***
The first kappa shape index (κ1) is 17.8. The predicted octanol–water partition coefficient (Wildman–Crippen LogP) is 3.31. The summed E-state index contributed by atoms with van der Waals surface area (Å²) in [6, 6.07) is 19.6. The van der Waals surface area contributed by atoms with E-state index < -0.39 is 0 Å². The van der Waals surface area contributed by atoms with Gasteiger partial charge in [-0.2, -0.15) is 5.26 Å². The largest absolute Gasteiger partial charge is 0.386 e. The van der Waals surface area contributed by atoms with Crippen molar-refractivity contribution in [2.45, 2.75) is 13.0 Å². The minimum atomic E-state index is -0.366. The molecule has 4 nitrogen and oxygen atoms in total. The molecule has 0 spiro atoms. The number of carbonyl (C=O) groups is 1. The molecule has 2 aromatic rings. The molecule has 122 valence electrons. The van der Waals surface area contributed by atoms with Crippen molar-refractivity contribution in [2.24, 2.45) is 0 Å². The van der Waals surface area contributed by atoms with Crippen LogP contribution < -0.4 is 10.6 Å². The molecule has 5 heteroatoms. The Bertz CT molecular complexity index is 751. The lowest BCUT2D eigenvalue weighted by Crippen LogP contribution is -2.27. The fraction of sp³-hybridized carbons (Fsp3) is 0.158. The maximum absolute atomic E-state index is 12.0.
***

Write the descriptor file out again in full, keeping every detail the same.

The first kappa shape index (κ1) is 17.8. The predicted octanol–water partition coefficient (Wildman–Crippen LogP) is 3.31. The summed E-state index contributed by atoms with van der Waals surface area (Å²) in [6, 6.07) is 19.6. The van der Waals surface area contributed by atoms with E-state index < -0.39 is 0 Å². The van der Waals surface area contributed by atoms with Gasteiger partial charge in [-0.2, -0.15) is 5.26 Å². The largest absolute Gasteiger partial charge is 0.386 e. The van der Waals surface area contributed by atoms with Crippen molar-refractivity contribution in [2.45, 2.75) is 13.0 Å². The minimum atomic E-state index is -0.366. The molecule has 4 nitrogen and oxygen atoms in total. The molecule has 0 spiro atoms. The number of carbonyl (C=O) groups is 1. The molecule has 2 aromatic rings. The molecule has 122 valence electrons. The van der Waals surface area contributed by atoms with Crippen molar-refractivity contribution in [2.24, 2.45) is 0 Å². The van der Waals surface area contributed by atoms with Crippen LogP contribution < -0.4 is 10.6 Å². The molecule has 5 heteroatoms. The Bertz CT molecular complexity index is 751. The lowest BCUT2D eigenvalue weighted by Crippen LogP contribution is -2.27. The fraction of sp³-hybridized carbons (Fsp3) is 0.158. The maximum absolute atomic E-state index is 12.0.